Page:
Postcards from the Edge
Postcards from the Edge
1990 / Color / 1:78 anamorphic 16:9 / 101 m.
Starring Meryl Streep
Cinematography Michael Ballhaus
Production Designer Patrizia von Brandenstein
Film Editor Sam O'Steen
Original Music Shel Silverstein, Carly Simon, & Stephen Sondheim
Writing credits Carrie Fisher, from her book.
Produced by John Calley, Robert Greenhut, Neil A. Machlis, Mike Nichols
Directed by Mike Nichols
Reviewed by Glenn Erickson
Movies about show business start out with a tough handicap: Savant doesn't like 'em. The
more they try and tell it like it is, 'bout da biz, the worse they get. Postcards
from the Edge is pretty impressive. This was one of the crowning pictures of
Meryl Streep's decade-long run of solid hits, and she and Shirley MacLaine manage to portray
spoiled Hollywood women, and actually make us like them. Not that they'd
be any easier to live with..
Suzanne Vale (Meryl Streep) is a movie star with an out-of-control drug problem. She barely
finishes a film with director Lowell Korshack (Gene Hackman) before collapsing in an overdose, to
be rescued by Doctor Frankenthal (Richard Dreyfuss)'s trusty stomach pump. Returning to work,
Suzanne finds she can only be cleared by the insurance people if her mother, the grand star Doris
Mann (Shirley MacLaine) is directly responsible for her. A
grandstanding, jealous, competitive woman, Doris plagues Suzanne with love, constantly changing the
subject to herself and dispensing loaded advice and insinuating value judgements. Suzanne must
navigate the emotional minefield of her mother's 'concern,' while trying to overcome the stigma
her drug problem has given her on the set.
Postcards from the Edge is a deft and assured skewering of Hollywood clichés about
that shows Mike Nichols at his most self-assured best. He apparently encouraged actress
Carrie Fisher to write the screenplay from her novel. It's of course about Fisher's problem
of being under the shadow of a mother who happens to be a forceful and demanding star, but
the film is so entertaining, knowledge of this is totally unnecessary.
Many movies on Hollywood strive too hard to satirize the town, and end up being about nothing,
like dog chasing its tail. A good example of the film's subtlety is its opening shot, a parody of
one of those endless one-take moving masters that have become the mark of newbie directors who need
to proclaim, "I have a style." Instead of concentrating on broad comedy, Fisher and Nichols
zero in on the odd emotional vacuum that star magnetism creates around itself. Suzanne Vale
knows she's successful, knows
she should be grateful, knows she should be happy, but is incapable of enjoying much of anything.
She's riding the eye of the storm of celebrity. With the demands of an overbearing and
manipulative mother, well, drugs are a recreational way out. I said Nichols
and Fisher's portrait of Hollywood was subtle ... well, it's subtle and right-on too. Director
Korshack politely introduces his editors to Ms. Vale at a looping session, like the trusted, crucially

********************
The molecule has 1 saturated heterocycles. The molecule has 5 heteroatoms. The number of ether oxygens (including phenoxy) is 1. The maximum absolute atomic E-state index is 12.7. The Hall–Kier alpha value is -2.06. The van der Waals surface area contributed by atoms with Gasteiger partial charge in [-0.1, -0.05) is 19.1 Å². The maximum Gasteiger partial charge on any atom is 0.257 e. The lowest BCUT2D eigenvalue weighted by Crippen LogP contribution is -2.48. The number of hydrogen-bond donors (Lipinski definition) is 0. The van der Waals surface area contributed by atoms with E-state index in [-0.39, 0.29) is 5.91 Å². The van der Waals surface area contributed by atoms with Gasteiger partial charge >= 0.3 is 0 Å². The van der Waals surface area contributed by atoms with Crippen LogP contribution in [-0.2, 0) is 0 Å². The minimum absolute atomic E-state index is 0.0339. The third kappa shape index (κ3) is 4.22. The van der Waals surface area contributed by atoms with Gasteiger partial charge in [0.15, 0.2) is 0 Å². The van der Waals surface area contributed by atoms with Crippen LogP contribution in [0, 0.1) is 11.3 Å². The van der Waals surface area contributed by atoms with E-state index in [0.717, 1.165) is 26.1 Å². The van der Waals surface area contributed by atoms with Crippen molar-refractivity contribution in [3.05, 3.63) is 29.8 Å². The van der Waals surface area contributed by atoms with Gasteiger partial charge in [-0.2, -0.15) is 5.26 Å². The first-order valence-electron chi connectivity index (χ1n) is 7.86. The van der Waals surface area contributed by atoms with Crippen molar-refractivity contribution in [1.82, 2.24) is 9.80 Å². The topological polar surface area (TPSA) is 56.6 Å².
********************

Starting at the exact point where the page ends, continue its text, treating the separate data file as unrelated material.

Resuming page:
important collaborators they are ... and then dispatches them to get soft drinks like they were
gophers. That bit sums up an editor's 25 years of experience pretty darn accurately.
The 'cameo' performances benefit from Nichols' softening touch. Usually associated with farces,
Nichols makes Richard Dreyfuss look sincere (not easy), Hackman charming but volatile, and the
charming Rob Reiner
totally obnoxious. Newcomer Annette Bening has a hilarious scenelet, with the immortal word,
'endolphins.' Whatever. All the casting is excellent. Suzanne's grandparents are
an outrageously disruptive pair, just the kind of relatives we all deal with day after day:
impossible, killable, but
loveable too. The drug issues in Postcards from the Edge are made clear without
a lecture in sight. Witty drug humor abounds, such as the gauntlet of OD'd legends that Suzanne
passes while on a journey to a dreamland medicine cabinet.
Actually, the movie has a witty line or an elegant comedic turn every 20 seconds or so.
Avoiding becoming too heavy in the home stretch, Nichols ends the film on a high note with a
back-to-back pair of country songs belted out by Streep while filming a music video. It's
prepared for in the script, and Streep can certainly sing well, but the long songs seem to have
been tacked on. Streep is noted for her chameleonlike character assimilation talents,
and here she seems to have morphed into a country-western chanteuse just to show off for
Columbia Tristar's DVD of Postcards from the Edge is their usual superior show. The
eleven-year old picture looks pristine, and the delicate sound work is intact. Enjoying this
one is not a problem. The disc includes trailers for two other films, but Savant didn't
find one for Postcards.
I get painkillers after doing the DVD, right?
The DVD also has a special treat, a commentary from Carrie Fisher herself,
who conversationally cops to all kinds of naughty behavior. Originally Debbie Reynolds was
going to play 'herself'. There were also cut scenes with Jerry Orbach as the Father, and John
Cusack as a friend from rehab. Fisher is fun to listen to, and very open about her past
drug habits. After listening to her, you want to know what a conversation between her and
Brenda Vaccaro would sound like. Although Carrie's jokey-bitterness comes through, she's
quick to say that the mother character was exaggerated for the purposes of drama: Debbie
Reynolds never poured vodka into her breakfast or became a drunk driver.
On a scale of Excellent, Good, Fair, and Poor,
Postcards from the Edge rates:
Movie: Very Good
Supplements: Carrie Fisher commentary, production notes, trailers (but not for PostcardsPackaging: Keep case
Reviewed: May 8, 2001
DVD Savant Text © Copyright 2007 Glenn Erickson
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